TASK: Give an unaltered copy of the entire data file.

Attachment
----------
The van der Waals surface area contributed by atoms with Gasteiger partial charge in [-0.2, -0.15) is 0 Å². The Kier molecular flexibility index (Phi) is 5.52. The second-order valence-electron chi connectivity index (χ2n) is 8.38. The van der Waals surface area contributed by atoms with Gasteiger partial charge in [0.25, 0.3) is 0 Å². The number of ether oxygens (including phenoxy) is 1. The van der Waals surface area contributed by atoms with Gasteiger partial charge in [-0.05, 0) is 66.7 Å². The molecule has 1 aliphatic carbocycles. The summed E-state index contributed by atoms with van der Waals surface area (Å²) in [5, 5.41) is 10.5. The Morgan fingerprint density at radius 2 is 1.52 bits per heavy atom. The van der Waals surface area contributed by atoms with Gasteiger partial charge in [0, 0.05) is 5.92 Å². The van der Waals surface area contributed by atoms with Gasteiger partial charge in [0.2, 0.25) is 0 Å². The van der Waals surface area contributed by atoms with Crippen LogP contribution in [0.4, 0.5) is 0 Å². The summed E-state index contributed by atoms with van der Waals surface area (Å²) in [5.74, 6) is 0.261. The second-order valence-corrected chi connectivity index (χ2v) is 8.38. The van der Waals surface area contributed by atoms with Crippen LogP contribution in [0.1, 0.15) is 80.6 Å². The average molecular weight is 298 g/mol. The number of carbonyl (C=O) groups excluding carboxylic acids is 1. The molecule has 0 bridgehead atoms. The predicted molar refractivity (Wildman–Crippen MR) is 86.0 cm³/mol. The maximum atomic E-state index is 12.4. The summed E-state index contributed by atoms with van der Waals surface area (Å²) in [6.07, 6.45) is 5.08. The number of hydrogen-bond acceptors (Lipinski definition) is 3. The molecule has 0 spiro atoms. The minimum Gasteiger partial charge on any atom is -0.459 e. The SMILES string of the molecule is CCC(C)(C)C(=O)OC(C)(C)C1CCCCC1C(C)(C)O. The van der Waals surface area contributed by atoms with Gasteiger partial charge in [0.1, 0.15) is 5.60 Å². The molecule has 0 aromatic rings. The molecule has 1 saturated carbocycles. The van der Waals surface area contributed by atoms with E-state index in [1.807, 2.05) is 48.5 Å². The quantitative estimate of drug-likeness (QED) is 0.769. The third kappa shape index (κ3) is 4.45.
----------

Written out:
The van der Waals surface area contributed by atoms with Gasteiger partial charge in [-0.2, -0.15) is 0 Å². The Kier molecular flexibility index (Phi) is 5.52. The second-order valence-electron chi connectivity index (χ2n) is 8.38. The van der Waals surface area contributed by atoms with Gasteiger partial charge in [0.25, 0.3) is 0 Å². The number of ether oxygens (including phenoxy) is 1. The van der Waals surface area contributed by atoms with Gasteiger partial charge in [-0.05, 0) is 66.7 Å². The molecule has 1 aliphatic carbocycles. The summed E-state index contributed by atoms with van der Waals surface area (Å²) in [5, 5.41) is 10.5. The Morgan fingerprint density at radius 2 is 1.52 bits per heavy atom. The van der Waals surface area contributed by atoms with Gasteiger partial charge in [0, 0.05) is 5.92 Å². The van der Waals surface area contributed by atoms with Gasteiger partial charge in [0.2, 0.25) is 0 Å². The van der Waals surface area contributed by atoms with Crippen LogP contribution in [0.4, 0.5) is 0 Å². The summed E-state index contributed by atoms with van der Waals surface area (Å²) in [5.74, 6) is 0.261. The second-order valence-corrected chi connectivity index (χ2v) is 8.38. The van der Waals surface area contributed by atoms with Crippen LogP contribution in [0.1, 0.15) is 80.6 Å². The average molecular weight is 298 g/mol. The number of carbonyl (C=O) groups excluding carboxylic acids is 1. The molecule has 0 bridgehead atoms. The predicted molar refractivity (Wildman–Crippen MR) is 86.0 cm³/mol. The maximum atomic E-state index is 12.4. The summed E-state index contributed by atoms with van der Waals surface area (Å²) in [6.07, 6.45) is 5.08. The number of hydrogen-bond acceptors (Lipinski definition) is 3. The molecule has 0 spiro atoms. The minimum Gasteiger partial charge on any atom is -0.459 e. The SMILES string of the molecule is CCC(C)(C)C(=O)OC(C)(C)C1CCCCC1C(C)(C)O. The van der Waals surface area contributed by atoms with Gasteiger partial charge in [0.1, 0.15) is 5.60 Å². The molecule has 0 aromatic rings. The molecule has 1 saturated carbocycles. The van der Waals surface area contributed by atoms with E-state index in [1.807, 2.05) is 48.5 Å². The quantitative estimate of drug-likeness (QED) is 0.769. The third kappa shape index (κ3) is 4.45.